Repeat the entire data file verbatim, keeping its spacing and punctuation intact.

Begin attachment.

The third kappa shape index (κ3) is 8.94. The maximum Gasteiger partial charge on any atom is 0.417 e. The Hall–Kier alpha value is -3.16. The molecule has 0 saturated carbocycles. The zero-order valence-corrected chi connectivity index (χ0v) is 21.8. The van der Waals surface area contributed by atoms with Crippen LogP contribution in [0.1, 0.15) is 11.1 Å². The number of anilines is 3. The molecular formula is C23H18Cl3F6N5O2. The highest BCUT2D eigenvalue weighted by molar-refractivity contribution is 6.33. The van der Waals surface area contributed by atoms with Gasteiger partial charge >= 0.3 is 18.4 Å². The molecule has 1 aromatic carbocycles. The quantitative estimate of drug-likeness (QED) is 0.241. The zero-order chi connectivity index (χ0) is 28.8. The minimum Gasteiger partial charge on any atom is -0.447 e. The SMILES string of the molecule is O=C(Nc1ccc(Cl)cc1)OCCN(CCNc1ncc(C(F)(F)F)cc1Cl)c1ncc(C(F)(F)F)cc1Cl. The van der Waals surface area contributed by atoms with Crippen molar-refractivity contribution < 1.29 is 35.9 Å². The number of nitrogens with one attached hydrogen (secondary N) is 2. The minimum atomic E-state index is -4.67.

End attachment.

The third kappa shape index (κ3) is 8.94. The maximum Gasteiger partial charge on any atom is 0.417 e. The Hall–Kier alpha value is -3.16. The molecule has 0 saturated carbocycles. The zero-order valence-corrected chi connectivity index (χ0v) is 21.8. The van der Waals surface area contributed by atoms with Crippen LogP contribution in [0.1, 0.15) is 11.1 Å². The number of anilines is 3. The molecular formula is C23H18Cl3F6N5O2. The highest BCUT2D eigenvalue weighted by molar-refractivity contribution is 6.33. The van der Waals surface area contributed by atoms with Gasteiger partial charge >= 0.3 is 18.4 Å². The molecule has 1 aromatic carbocycles. The quantitative estimate of drug-likeness (QED) is 0.241. The zero-order chi connectivity index (χ0) is 28.8. The minimum Gasteiger partial charge on any atom is -0.447 e. The SMILES string of the molecule is O=C(Nc1ccc(Cl)cc1)OCCN(CCNc1ncc(C(F)(F)F)cc1Cl)c1ncc(C(F)(F)F)cc1Cl. The van der Waals surface area contributed by atoms with Crippen molar-refractivity contribution < 1.29 is 35.9 Å². The number of nitrogens with one attached hydrogen (secondary N) is 2. The minimum atomic E-state index is -4.67.